How’s your European history? Today, I’m going to take a brief look into the worlds of two of the leading minds of the 19th
century. Two people that fundamentally and indisputably influenced how we live today. We’ll consider how different their domains really are and what that can teach us about the new field we could call analytics of things: delivering valuable new business outcomes with IoT
and other asset-related data. A stretch you say? Not at all…
Let’s start with Sigmund Freud. He was born in Austria in 1856 and qualified as a Doctor of Medicine. He’s the founder of psychoanalysis. He and his theories are often misunderstood, but there’s no arguing against the fact that Sigmund changed forever our understanding of how we think and behave, and the drivers behind those things. Love him or hate him; subscribe to his theories or not; his work “still represents the most coherent and intellectually satisfying view of the mind” according to Nobel Prize recipient, Eric Kandel
Karl Benz was born in 1844 in what is now Germany. He was an engineer, designer and inventor. Most relevant to this discussion perhaps, he is considered the inventor of the first practical automobile (when Henry Ford was around 2 years old).
Both men were geniuses, and both played a massive part in defining our modern world. However, what’s that got to do with analytics? Or outcomes? Or the IoT? Put simply, most of today’s analytical techniques and the answers they deliver fall squarely into only one
of these men’s domains. However, as we move to the era of the Internet of Things, that is going to change. This is because Sigmund’s domain of people and behaviours and Karl’s domain of assets and the laws of physics are very different indeed.
We use analytics to study and influence people every day. This is Sigmund Freud’s world. Businesses and governments use statistical techniques to understand how people think, predict their behaviours and suggest how best to respond. We use analytics to nudge a group or individual’s behaviour towards buying more products, or to follow a safe and efficient route home from a crowded event. We also use analytics to predict fraudulent behavior; or to understand which subscribers, customers or citizens are key influencers. When we understand who the key influencers are, we can reward their loyalty, encouraging them to promote brands and services for us.
In the industrial IoT world - the modern evolution of Karl’s world - it’s very different. In this asset domain, statistical probabilities can
be valuable. But in many cases, the fundamentals we understand about analytics in retail, banking, insurance or in any B2C, people-related industry simply do not apply. The statistical models - even the skills and capabilities - we utilize to understand and influence people aren’t always going to do so well, addressing “things”.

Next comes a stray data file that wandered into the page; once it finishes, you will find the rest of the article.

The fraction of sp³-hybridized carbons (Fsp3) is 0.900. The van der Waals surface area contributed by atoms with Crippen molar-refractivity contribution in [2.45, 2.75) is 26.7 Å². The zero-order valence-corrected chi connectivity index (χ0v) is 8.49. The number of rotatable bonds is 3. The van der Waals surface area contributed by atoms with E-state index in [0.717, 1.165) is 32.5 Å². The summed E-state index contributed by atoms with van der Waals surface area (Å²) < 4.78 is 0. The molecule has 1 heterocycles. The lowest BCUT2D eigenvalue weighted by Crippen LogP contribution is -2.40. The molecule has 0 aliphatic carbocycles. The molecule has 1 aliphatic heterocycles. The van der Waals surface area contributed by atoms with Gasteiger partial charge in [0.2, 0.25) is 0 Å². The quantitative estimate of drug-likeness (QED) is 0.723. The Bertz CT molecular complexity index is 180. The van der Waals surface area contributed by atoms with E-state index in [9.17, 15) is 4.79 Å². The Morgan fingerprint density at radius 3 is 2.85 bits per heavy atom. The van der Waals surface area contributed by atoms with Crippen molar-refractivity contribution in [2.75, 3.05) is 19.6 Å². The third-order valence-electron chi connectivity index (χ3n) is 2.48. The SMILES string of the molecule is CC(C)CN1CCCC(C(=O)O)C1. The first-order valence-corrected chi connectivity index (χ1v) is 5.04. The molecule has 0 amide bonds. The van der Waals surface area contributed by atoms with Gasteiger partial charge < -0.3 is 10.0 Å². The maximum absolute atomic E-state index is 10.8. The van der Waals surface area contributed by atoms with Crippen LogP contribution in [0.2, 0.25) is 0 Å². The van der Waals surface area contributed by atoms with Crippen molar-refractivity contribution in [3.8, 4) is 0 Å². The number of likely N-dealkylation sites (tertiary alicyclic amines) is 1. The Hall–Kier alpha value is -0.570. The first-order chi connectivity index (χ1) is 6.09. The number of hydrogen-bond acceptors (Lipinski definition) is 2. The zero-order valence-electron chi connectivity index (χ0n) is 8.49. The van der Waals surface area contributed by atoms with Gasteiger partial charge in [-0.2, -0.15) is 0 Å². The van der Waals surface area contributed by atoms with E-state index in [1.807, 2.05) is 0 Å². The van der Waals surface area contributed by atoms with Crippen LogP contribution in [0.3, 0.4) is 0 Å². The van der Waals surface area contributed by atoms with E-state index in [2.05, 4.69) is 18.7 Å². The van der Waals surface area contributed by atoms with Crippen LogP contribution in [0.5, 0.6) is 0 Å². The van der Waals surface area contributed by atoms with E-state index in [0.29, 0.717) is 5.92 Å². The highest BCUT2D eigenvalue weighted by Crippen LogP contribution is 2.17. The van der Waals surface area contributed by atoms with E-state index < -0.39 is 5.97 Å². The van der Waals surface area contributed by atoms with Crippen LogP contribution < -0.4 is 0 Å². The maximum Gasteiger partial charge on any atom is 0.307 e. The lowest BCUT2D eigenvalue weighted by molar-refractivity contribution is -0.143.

We can’t persuade a pump to perform better. We won't ever find a subset of electric motors is choosing to lie to us. There is no way to improve our relationship with our transformer fleet to make sure the most valuable ones never churn from us to another utility.
Another complication for traditional analytical techniques is that IoT data sets tend to have a finite and well-understood set of possible values. Statistical outliers probably more often signify a faulty sensor sending nonsensical readings than any new critical insight. After all, as Montgomery Scott
, chief engineer of the Starship Enterprise, was known to say, “ye cannae change the laws o’ physics”
As such, the analytics of things is often about complex mathematical models, not just stats. It’s about interpreting detailed time series data, recording constantly varying voltages and frequencies and flow rates. It’s about correlating that operational information with traditional enterprise data from supply chain and human resource systems. Analytics of things is even about helping businesses cross the great cultural divide between those that own and manage operational technologies that keep plants running and the IT teams.
The analytics of things is about working with - and being credible with - people that have an entirely different mindset to the marketing director or the head of sales; people like maintenance directors and chief engineers that often have no real concept of “the end customer”.
Sounds hard, right? And if it’s so hard, why wouldn’t we just stick with the people and behaviors domain we know so well? Simple: there will be more than 55 billion IoT devices by 2025,
up from about 9 billion last year. There will be nearly $15 trillion in aggregate IoT investment between 2017 and 2025.
The Industrial IoT isn’t about the things
, it’s about the new insights that will transform your business. Analytics of things is the future of analytics. It’s really as simple as that.
Way back at the start, I asked who was smarter: is it Karl, in his asset domain or Sigmund, in his people domain? There is no definitive answer. The much more important point is to understand that these two geniuses operated in vastly different domains. When it comes to analytics, to data science, to delivering data-driven business outcomes, it’s important to understand that the analytical skills and techniques that we have honed for so many years, often don’t apply to the analytics of things.
These skills don’t make Karl smarter or those of us at Teradata with engineering degrees smarter than those with psychology degrees. They make us different. We learned different things at school. If we - and you - are to do as much with enterprise-wide analytics in the future Industrial IoT world as we have in the world of people, we need only recognise, embrace and make the most of those differences.
We’ve been doing the analytics of Sigmund for years. Analytics of things is the next great data revolution. We need to be ready for the analytics of Karl.